March 2005.

Nigel Sinnott, director of technical services with the PHA, said
the contract was part of a schedule agreed with various
contractors for the housing association's annual building
programme of about 60 to 80 new houses. However, only 50 per cent
of the work had been completed by March, and Mr Kingston reported
cash-flow problems.

Mr Kingston also cited cash-flow problems in Galway in April when
more than 30 Irish and Polish employees walked off the site over
non-payment of wages.

The PHA had paid him some 50 per cent of the £1.3 million sum at
this point, and tried to assist him with the cash-flow situation.

Mr Kingston suspended the work at the beginning of May and then
proposed that extra funds be paid to him to finish the job.

The PHA subsequently learned that a number of subcontractors
employed by Mr Kingston's company on the site had been contracted
to a separate company.

This company, registered as Kingston Development Pembroke Ltd,
went into voluntary liquidation last month owing an estimated
£500,000 to various creditors.

Mr Sinnott said that PHA had advised Mr Kingston that he could
enter into adjudication into liabilities, but this offer was

Malcolm Fraser, solicitor for Mr Kingston's company in relation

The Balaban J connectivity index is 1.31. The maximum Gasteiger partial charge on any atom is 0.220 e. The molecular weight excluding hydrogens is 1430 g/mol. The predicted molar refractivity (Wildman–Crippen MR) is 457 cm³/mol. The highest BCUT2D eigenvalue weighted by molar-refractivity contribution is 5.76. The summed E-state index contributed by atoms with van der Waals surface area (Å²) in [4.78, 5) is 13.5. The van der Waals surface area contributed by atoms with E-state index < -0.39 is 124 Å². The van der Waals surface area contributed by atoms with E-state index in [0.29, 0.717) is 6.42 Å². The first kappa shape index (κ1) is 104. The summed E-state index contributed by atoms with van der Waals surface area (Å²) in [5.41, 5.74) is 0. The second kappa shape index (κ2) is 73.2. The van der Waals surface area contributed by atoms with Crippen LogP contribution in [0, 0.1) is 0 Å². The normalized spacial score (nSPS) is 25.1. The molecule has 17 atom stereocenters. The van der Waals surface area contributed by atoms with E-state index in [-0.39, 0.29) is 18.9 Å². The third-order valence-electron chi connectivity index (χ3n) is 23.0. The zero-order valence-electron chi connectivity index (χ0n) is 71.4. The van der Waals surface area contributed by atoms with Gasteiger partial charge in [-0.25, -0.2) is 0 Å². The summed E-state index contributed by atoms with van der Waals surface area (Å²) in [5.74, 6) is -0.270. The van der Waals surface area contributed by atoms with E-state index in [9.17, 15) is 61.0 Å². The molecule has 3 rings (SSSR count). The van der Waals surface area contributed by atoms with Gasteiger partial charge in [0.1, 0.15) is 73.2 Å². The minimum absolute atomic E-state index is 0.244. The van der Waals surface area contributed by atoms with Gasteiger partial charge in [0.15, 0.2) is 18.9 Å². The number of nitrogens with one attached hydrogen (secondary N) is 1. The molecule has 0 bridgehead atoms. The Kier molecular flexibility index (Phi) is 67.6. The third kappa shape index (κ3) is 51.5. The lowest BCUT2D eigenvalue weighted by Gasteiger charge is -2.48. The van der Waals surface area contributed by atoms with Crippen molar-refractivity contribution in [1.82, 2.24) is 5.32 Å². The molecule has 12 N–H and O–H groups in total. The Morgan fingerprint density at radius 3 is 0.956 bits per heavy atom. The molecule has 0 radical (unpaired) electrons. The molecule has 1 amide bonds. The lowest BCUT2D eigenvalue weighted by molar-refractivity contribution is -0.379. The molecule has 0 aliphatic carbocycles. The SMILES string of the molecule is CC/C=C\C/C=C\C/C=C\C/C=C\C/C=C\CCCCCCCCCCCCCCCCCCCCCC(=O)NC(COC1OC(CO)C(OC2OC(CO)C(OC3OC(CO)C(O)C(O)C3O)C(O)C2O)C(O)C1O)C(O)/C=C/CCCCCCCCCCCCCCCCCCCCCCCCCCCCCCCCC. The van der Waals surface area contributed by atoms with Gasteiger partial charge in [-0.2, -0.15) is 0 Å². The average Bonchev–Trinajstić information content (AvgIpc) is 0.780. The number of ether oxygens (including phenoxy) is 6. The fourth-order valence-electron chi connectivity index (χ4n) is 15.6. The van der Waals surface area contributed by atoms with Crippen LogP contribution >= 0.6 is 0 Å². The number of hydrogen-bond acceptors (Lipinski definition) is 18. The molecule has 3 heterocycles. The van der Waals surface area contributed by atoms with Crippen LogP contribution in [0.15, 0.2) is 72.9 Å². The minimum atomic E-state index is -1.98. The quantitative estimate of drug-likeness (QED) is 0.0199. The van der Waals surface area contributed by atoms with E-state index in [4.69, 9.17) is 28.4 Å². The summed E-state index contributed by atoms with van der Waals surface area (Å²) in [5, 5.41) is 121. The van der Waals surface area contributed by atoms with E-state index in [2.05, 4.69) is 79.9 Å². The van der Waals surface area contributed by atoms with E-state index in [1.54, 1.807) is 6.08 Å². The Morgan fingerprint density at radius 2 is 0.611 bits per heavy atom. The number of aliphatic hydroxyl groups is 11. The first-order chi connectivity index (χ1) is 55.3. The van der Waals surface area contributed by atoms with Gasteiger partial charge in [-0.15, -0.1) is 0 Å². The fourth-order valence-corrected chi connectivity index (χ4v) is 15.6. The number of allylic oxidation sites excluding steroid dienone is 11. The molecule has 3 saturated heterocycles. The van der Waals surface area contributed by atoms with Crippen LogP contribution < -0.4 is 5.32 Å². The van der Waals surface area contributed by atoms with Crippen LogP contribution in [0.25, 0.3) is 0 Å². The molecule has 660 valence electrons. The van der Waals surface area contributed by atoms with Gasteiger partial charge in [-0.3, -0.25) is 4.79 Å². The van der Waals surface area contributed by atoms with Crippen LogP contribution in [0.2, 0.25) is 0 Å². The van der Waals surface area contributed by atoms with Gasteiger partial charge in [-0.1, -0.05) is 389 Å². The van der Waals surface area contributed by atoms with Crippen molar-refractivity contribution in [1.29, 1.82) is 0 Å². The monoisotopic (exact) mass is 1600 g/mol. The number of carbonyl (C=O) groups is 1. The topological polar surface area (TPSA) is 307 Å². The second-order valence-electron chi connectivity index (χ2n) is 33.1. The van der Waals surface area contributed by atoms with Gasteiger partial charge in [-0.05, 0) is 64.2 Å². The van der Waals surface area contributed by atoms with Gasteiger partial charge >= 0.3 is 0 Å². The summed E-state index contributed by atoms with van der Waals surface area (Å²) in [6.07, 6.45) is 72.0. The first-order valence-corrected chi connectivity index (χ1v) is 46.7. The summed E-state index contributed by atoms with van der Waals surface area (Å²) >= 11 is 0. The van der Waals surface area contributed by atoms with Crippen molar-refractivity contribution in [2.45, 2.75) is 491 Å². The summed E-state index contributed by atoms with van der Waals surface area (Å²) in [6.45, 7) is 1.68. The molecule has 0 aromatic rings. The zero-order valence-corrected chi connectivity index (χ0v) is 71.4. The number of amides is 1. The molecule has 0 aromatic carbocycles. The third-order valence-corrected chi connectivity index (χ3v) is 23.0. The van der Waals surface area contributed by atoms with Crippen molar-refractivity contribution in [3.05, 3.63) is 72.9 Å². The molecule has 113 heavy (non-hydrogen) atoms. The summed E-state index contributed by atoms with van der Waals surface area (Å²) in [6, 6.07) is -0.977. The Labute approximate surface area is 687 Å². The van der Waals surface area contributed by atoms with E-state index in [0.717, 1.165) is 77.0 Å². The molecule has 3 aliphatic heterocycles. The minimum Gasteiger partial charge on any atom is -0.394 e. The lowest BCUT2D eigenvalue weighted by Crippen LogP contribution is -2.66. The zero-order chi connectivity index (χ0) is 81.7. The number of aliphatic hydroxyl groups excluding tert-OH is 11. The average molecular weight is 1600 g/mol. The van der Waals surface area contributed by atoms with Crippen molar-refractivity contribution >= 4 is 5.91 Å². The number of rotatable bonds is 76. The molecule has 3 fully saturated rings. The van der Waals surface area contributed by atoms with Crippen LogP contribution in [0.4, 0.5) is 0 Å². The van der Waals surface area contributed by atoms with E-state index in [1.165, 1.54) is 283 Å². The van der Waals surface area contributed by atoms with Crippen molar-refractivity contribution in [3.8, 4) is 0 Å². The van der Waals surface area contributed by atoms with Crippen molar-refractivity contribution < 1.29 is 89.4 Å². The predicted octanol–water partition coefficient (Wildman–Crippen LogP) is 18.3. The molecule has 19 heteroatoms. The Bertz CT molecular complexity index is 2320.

to the Eyre Square project, said he had no comment to make on any
other matters.

Galway City Council, which is taking legal advice over the
company's departure from the Eyre Square site in the early hours
of June 27th, has said it was unaware of the Pembrokeshire

The company concerned was a different legal entity, operating as
a sole trader in a different jurisdiction, a spokesman said.

The city council has rejected claims made by Samuel Kingston
Construction Ltd earlier this week in relation to breach of
contract, and has said it is willing to go into arbitration.

Samuel Kingston Construction Ltd has instructed its solicitors to
"take such action as is appropriate" to recover damages from the
city council for its "breach of contract", a charge the city
council denies. A council spokesman said the contract awarded to
the company for Eyre Square was not based solely on financial
grounds as the tenders had had to meet a number of criteria.

The company had previously worked for Waterford City Council, and
this was taken into account by the design team who recommended
awarding the contract to the company.

Negotiations are taking place to seek an alternative contractor
to finish the refurbishment.